Published: 17 October 2023
Author(s): Pouria Alipour, Zahra Azizi, Valeria Raparelli, Colleen M. Norris, Alexandra Kautzky-Willer, Karolina Kublickiene, Maria Trinidad Herrero, Khaled El Emam, Peter Vollenweider, Martin Preisig, Carole Clair, Louise Pilote
Issue: March 2024
Section: Original Article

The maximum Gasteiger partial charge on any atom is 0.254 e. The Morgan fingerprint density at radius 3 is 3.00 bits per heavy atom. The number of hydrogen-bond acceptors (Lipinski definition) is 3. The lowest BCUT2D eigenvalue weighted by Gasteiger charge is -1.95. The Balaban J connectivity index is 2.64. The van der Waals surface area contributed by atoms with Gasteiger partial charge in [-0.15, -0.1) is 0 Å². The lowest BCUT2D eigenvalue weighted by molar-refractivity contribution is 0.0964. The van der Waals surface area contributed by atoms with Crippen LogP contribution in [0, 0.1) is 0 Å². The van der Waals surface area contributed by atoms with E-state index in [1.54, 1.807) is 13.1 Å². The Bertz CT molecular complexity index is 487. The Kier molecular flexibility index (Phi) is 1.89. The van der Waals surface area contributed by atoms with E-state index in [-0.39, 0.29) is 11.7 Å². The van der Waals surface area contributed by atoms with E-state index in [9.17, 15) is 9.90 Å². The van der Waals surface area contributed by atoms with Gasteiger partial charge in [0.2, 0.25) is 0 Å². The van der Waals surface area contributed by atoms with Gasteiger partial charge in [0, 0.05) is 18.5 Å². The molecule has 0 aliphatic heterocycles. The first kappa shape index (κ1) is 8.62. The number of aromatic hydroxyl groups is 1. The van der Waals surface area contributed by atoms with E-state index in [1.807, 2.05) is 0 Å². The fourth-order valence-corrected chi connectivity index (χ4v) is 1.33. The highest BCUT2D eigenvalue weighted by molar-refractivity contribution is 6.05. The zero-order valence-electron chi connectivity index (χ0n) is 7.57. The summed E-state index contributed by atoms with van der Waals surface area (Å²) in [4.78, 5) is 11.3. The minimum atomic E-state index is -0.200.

Metabolic syndrome (MetS), defined as clustering of abdominal obesity, insulin resistance, dyslipidemia, and elevated blood pressure, is strongly associated with cardiovascular related mortality and morbidity around the world [1,2]. According to the World Health Organization (WHO) definition, the population attributable risks of MetS for the development of cardiovascular disease (CVD) and mortality are 17 % and 7 %, respectively [2,3]. In addition, individuals with MetS are at an increased risk of other diseases including prothrombotic and proinflammatory states, non-alcoholic fatty liver disease, and reproductive disorders [1,3,4].


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